Monday, December 8, 2008

The Biggest Problem (Fiction) by Paritosh Uttam

The Biggest Problem
by Paritosh Uttam

As soon as the old man woke, he realized his condition was precarious. The growing pressure in the pit of his belly had disrupted his nap. Without a window in his side of the partition, it was as dark in the afternoon as it was at night. He was lucky, considering he had woken in time and not wet the bed, thus avoiding the hell his daughter-in-law would raise if the sheets had to be washed and hung to dry. But that also meant he couldn't wait much longer; he would have to go to the toilet soon. The cold only made the urge stronger.

But was she awake? He strained his ears to catch any sound of wakefulness from the other side of the partition--utensils clanging, water running, bed creaking--but he heard nothing. His heart sank. His daughter-in-law was asleep.

She had forbidden him to cross her room while she had her afternoon nap. Was it his fault the way to the toilet led through her room? The sliding door in the partition creaked and scraped, his shuffling across the room was noisy, and then the racket he created in the bathroom with bucket and mug, everything, she told her husband, destroyed her fleeting sleep. And of all the people in the house, if she didn't deserve an uninterrupted hour of sleep, then she didn't know who did.

Sitting up in his creaking cot, the old man groped for his slippers on the ground with his feet. Was it his fault the house was full of sounds? His cot creaked, the partition door creaked, the floorboards creaked, his very bones creaked. But it was their bed that creaked the most, especially at night.

When every other sound was stilled, and sleep came to him with increasing reluctance, the creaks from their bed were easily audible through the wooden partition. When the creaking picked up a rhythm, a relaxed tempo at first, then quickening, building up a crescendo, he tried hard not to imagine them. But his greatest difficulty on such nights was reaching the toilet.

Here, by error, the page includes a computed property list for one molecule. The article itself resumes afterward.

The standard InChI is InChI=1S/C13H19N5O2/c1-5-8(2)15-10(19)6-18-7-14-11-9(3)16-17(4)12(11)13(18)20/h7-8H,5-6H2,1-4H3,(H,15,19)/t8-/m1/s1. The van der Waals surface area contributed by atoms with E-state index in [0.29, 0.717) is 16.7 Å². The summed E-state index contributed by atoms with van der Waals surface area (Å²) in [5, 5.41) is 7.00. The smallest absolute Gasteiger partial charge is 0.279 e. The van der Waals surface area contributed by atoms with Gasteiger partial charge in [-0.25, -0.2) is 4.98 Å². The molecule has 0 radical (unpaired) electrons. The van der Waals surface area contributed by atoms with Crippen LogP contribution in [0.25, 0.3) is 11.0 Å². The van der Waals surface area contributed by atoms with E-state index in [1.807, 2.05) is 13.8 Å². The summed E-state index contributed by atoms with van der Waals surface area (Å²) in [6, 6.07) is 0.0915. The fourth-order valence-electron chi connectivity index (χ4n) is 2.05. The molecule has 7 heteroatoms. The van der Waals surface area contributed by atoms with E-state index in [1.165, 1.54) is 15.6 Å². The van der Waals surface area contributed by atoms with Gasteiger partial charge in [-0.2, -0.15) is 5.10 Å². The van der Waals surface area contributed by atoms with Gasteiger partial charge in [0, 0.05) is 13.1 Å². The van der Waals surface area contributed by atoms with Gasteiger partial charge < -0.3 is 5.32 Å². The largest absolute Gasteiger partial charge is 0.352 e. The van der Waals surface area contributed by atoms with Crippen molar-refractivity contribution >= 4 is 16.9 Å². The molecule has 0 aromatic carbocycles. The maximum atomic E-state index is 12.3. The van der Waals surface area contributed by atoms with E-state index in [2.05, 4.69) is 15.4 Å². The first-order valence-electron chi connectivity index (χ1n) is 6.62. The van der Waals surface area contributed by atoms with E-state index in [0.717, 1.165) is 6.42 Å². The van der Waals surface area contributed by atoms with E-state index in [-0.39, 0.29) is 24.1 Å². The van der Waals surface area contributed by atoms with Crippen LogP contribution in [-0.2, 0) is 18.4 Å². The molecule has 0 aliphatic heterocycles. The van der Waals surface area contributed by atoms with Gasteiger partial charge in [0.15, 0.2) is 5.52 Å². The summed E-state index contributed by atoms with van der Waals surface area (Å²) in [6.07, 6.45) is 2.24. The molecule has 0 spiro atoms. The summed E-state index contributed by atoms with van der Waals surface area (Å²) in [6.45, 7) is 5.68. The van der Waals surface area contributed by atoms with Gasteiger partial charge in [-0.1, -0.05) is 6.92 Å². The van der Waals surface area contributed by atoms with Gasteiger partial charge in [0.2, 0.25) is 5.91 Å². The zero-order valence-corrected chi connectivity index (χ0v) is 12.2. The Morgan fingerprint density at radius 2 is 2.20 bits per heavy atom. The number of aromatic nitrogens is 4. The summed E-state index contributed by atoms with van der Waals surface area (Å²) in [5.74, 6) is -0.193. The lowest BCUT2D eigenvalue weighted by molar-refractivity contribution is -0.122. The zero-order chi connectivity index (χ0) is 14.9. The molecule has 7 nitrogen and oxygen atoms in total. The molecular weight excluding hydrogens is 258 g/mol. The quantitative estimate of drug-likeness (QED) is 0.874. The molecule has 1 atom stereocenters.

He found one slipper, but for the other he had to get down painfully on his arthritic knees to reach under the cot. How long could he withstand the pressure before he had to cross the room? Fifteen minutes, twenty at most? He prayed her nap would end before that.

On those nights, he waited as long as he could, long after the last creak signalling the climax had died, before starting on his trip. He sensed her awake, her resentful glare boring into his back, as he sidled against the wall in the darkness. And again, on the return trip, after he had relieved himself of the burden of his bladder.

"Why does he have to go two-three times in the night? Wants to have a look, the dirty old man," he once heard her tell his son, who thankfully ignored her, pretending to be asleep.

Should he sit, or stand? The pressure was less if he stood, but if he walked, the creaking floorboards might awaken her. He decided to continue sitting.

Her bed creaked. Was she waking up? Or just turning over in her sleep?

Ultimately, it was blood that counted. Were it not for his son, he would be out on the streets, hungry and homeless. His son's heart would have quailed at the idea of abandoning him, and in one of the rare instances where he overruled his wife, had built this partition in the room to accommodate him. In a house with a single room, a closet of a kitchen and a closet of a bathroom, it was no mean sacrifice. Abhorring every moment of his presence, his daughter-in-law extracted revenge in a thousand little ways. But he could bear everything--what needs did a 75-year old have?

No, he couldn't complain too much. He had a roof over his head, and food, meagre but regular. He hadn't been able to hand down much to his son. The poor fellow hadn't done well either; he did all he could, working till late in the night to keep them afloat. Had they been a little better off, perhaps even his daughter-in-law wouldn't hate him as much as she did. He could understand the frustration of thwarted dreams.

The bed creaked. And again. And again. The old man sat still in shock as the creaking picked up a familiar tempo.

Couldn't be his son at this hour. Who then? A neighbor? Her paramour must have slipped in while he was napping. But surely she knew he could hear them. She was counting on his silence, on his tacit connivance. He held his head in his hands. It would be so easy for her to poison his son's ears against him if she put her mind to it: a word here, a word there, and he could lose whatever he had. And what would his son gain if he knew?

A spasm of pain shot through his groin. He couldn't delay it any longer. He rose tottering to his feet. The creaking grew vehement.

The problems of youth--fidelity, trust, jealousy, passion. His son would learn to deal with them on his own.

He threw aside the partition door and lurched through.

"Oh god."

"Who the hell? You said no one--"

The old man staggered towards the toilet fumbling with the drawstring of his pyjamas. The problems of old age were different. When he was old, his son would come to realize that sometimes the biggest problem in life could be reaching the bathroom on time.

Author bio:

Paritosh Uttam is 31 and leads a Dr Jekyll-and-Mr Hyde existence in Pune, India. During the day he is a regular software engineer and turns into a writer at late night or early morning. More on him at:

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